Ah, Florence–a city with so much beauty and artwork that you almost forget real people live here too. If you’re like me (a.k.a too poor or American to get an Italian driver’s license), then undoubtedly you’ve noticed what a wonderfully pedestrianized city you’re in. People strolling down quaint little side streets, apartments with flowers spilling out from the windowed terraces, and those cute little bicycles chained up to lamp posts and stacked along the sidewalks.
I woke up last week to a beautiful summer day. The sun was shining brightly, a cool breeze swept through the dust bunnies living in my hallway, and I was in high spirits. What a perfect day for a bike ride, I thought to myself happily. I think I’ll take my bike to work today. So I pulled on some leggings underneath my dress to cushion my behind and thwart any inappropriate perving up my skirt from the construction workers on my morning commute, grabbed my bicycle key, kissed Zola goodbye and headed downstairs to the bike rack where I had parked my rusty Silver steed.
As I approached the bike rack in the piazza below my apartment, I started searching for the familiar black basket and broken front brake tucked into the side wires that unmistakably identifies my hand-me-down bike. I made my way up and down the row of bicycles stacked on top of each other like drunk Jenga blocks. After the third canvassing attempt yielded no results, my good mood slowly began dissapating. Not again, I muttered to myself. Not. Fucking. Again.
Let me tell you something about owning a bicycle in Florence–it’s only a matter of time before somebody with sticky fingers snatches it right out from under your nose. To date, I have been living in Florence on and off for 5 years. In those six years, I have owned more than 10 different bicycles. Every single last one of them has not lasted more than a year, despite investing hundreds of euro in the sturdiest locks and chains I could find.
This sunny weekday morning was no different than any of the other times I had come to my parking spot only to discover my bicycle had seemingly vanished. Although in years past the thieves had been kind enough to leave the frame or a wheel behind, today’s bicycle thief had left behind no trace of my two wheels or rusted frame. But somehow, my reaction was muted, even tame in comparison to previous years. My sigh was one of resignation and acceptance, and I had finally come to accept a universal concept about having a bicycle in Florence–eventually they all leave you, just like that asshole you dated back in college who broke your heart.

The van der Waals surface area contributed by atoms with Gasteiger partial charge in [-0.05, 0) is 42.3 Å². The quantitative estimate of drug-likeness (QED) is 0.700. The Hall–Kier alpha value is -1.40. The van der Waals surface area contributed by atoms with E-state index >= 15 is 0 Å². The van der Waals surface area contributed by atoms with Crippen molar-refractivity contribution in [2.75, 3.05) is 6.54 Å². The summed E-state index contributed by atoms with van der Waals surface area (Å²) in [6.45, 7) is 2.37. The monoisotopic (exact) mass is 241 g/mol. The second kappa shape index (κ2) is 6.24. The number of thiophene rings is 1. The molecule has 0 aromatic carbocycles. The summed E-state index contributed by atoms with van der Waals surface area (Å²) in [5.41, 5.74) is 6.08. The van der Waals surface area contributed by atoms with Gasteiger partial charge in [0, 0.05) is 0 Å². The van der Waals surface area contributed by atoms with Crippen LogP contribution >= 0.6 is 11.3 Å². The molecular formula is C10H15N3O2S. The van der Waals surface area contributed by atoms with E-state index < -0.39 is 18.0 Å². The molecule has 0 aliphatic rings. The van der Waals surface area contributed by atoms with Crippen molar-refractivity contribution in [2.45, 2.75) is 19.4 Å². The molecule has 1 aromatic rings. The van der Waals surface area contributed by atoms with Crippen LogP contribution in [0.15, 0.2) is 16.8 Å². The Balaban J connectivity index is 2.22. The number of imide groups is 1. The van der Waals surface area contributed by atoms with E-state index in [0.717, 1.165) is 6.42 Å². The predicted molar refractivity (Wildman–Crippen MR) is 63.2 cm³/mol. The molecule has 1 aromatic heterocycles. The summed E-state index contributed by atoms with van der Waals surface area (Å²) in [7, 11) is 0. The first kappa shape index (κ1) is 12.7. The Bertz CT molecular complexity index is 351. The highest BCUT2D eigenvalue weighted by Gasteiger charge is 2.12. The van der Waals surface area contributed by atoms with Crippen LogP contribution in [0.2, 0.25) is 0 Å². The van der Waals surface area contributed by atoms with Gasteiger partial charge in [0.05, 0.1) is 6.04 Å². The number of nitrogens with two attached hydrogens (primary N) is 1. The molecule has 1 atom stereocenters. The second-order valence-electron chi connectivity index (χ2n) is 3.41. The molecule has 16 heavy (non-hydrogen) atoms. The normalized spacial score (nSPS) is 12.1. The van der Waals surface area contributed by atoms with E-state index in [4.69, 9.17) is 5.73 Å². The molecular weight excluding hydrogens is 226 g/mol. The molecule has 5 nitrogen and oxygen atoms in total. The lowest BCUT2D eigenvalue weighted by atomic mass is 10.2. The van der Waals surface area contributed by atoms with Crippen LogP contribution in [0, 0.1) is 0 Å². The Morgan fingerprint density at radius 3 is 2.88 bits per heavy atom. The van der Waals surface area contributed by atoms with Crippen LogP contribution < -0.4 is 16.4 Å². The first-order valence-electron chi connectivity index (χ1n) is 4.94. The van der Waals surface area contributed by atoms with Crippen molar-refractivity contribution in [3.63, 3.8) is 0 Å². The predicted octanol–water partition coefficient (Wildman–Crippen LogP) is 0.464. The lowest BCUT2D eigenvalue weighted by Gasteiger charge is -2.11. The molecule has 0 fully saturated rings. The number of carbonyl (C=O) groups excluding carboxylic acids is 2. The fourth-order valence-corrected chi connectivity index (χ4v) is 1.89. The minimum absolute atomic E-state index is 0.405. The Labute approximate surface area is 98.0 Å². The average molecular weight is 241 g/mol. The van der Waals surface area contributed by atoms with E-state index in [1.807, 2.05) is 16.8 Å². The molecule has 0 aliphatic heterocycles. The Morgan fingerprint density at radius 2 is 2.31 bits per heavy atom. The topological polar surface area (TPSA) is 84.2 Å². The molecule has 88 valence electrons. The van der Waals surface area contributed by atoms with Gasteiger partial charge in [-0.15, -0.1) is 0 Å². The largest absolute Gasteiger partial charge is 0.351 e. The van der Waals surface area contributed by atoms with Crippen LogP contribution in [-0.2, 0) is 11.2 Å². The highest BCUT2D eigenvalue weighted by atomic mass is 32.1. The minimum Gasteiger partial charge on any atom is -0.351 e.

So here’s to Diego, my burgandy two-wheeled friend during my semester studying abroad in 2009–when I lived behind the San Lorenzo markets and would pedal furiously home each night after getting off my waitressing shift at 3am, he always helped me avoid those unsavory characters who used to hang out in the back alleys behind the church. And Old Blue, my Summer of 2010 splurge that had such a comfortable seat that I would cycle around the Fortezza’s gardens a few times before going home just to enjoy the feeling of the wind in my hair. Here’s to Silver Sal, or as my roommate dubbed it, the Lesbian Mountaineer, my most recent and beloved bicycle with a broken front brake and hideous pink and grey paint job. And here’s to all the nameless bikes that have come and gone like silent ships in the night, only staying for weeks at a time before being whisked off to some sweatshop in Prato and resold in Bologna. Wherever you are now, I hope your new owner enjoys your sturdy frame and cushioned seat just as much as I did during our too-short time together.